Collecting memories is easy

I’ve been collecting stuff lately. The best thing about the stuff I’ve been bringing home is that I don’t have to put it anywhere; it’s all stored away in my memory banks. I have a theory that if you fill the shelves in your mind with good stuff, you eventually have to take the bad memories out and throw them away.

This amazing weather has truly aided in my treasure hunting. Two weeks ago, I took my old pick-up down to Fire Hall 5 to a car show. It’s only a few blocks away so the engine didn’t even get warm. The firefighters were raising money for Alzheimer’s and the end of the season car show was a huge success.

The lot was full and the gates were opened to the small field at the rear of the property. A dozen or so vehicles were parked down there in a perfect fall scene, with orange maple leaves tumbling down onto shiny red or black paint jobs.

I sat in my lawn chair in front of my truck and listened to conversations about tire sizes and horsepower. The smell of frying onions and hamburgers mixed with warm leather upholstery wafted in and out on a cool breeze. I tipped my cap back and sat for awhile with the sun on my face and locked away the sights, sounds and smells of this late September day.

Last week I was helping out at the Cranberry Festival in Fort Langley. In the morning dark we were setting up tables and chairs, putting up barricades and setting out traffic cones. The streets are empty and quiet at that time but soon the vendors arrive and set up.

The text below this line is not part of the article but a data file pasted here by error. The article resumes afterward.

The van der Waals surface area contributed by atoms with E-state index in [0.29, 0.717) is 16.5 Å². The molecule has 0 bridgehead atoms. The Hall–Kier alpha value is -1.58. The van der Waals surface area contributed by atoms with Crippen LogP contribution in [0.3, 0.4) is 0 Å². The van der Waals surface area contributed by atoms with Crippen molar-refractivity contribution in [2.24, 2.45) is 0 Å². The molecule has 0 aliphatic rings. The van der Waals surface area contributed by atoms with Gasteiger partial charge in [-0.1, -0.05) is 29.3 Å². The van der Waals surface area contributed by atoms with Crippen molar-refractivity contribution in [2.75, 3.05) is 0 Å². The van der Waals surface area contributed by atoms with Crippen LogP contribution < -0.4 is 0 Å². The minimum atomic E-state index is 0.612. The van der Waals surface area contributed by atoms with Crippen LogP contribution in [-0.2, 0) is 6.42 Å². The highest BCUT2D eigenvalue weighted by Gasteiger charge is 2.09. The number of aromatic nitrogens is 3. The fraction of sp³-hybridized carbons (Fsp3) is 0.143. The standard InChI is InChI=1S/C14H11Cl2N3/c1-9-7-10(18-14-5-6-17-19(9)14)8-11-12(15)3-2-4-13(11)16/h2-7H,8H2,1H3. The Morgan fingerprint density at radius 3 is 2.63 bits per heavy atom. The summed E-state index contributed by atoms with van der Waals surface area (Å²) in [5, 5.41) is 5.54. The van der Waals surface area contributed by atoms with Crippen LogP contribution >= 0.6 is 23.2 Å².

By 9 a.m., the crowds start arriving and it is truly gratifying to stand at the front of the community hall and watch the festival appear before your eyes. By 2 p.m. we had sold 7,500 pounds of fresh cranberries. The main street and side roads that were so quiet before dawn are now choked with thousands of people.

In the late afternoon I found a quiet bench and sat down with a cup of hot coffee. The kids’ stage was off to one side and I could hear the laughter of the children being entertained by a juggler on stilts. Live country music was coming from the main stage across the square and I could recognize the voices of some of my songwriting friends.

Cranberry sausages cooking at the Freybe’s tent were blending with the familiar Kettle Corn smell. People carried fresh bread and pies past where I was sitting, and conversations varied from pickles and honey to candles and fudge.

I tipped my cap back and sat for awhile with the sun on my face and locked away the sights, sounds and smells of this early October day. I found myself thinking about Thanksgiving and how much I was thankful for.

Even as I write this, I am outside in my back yard on Thanksgiving Sunday and I can smell turkey cooking somewhere. I am writing in the shade but the sun is beckoning to come and sit for awhile. If I do, I won’t get anything done today.

But all I really have to do is move some of those old memories off the shelf and replace them with better ones. That’s best done from a lawn chair in the sun. At least that’s what McGregor says.

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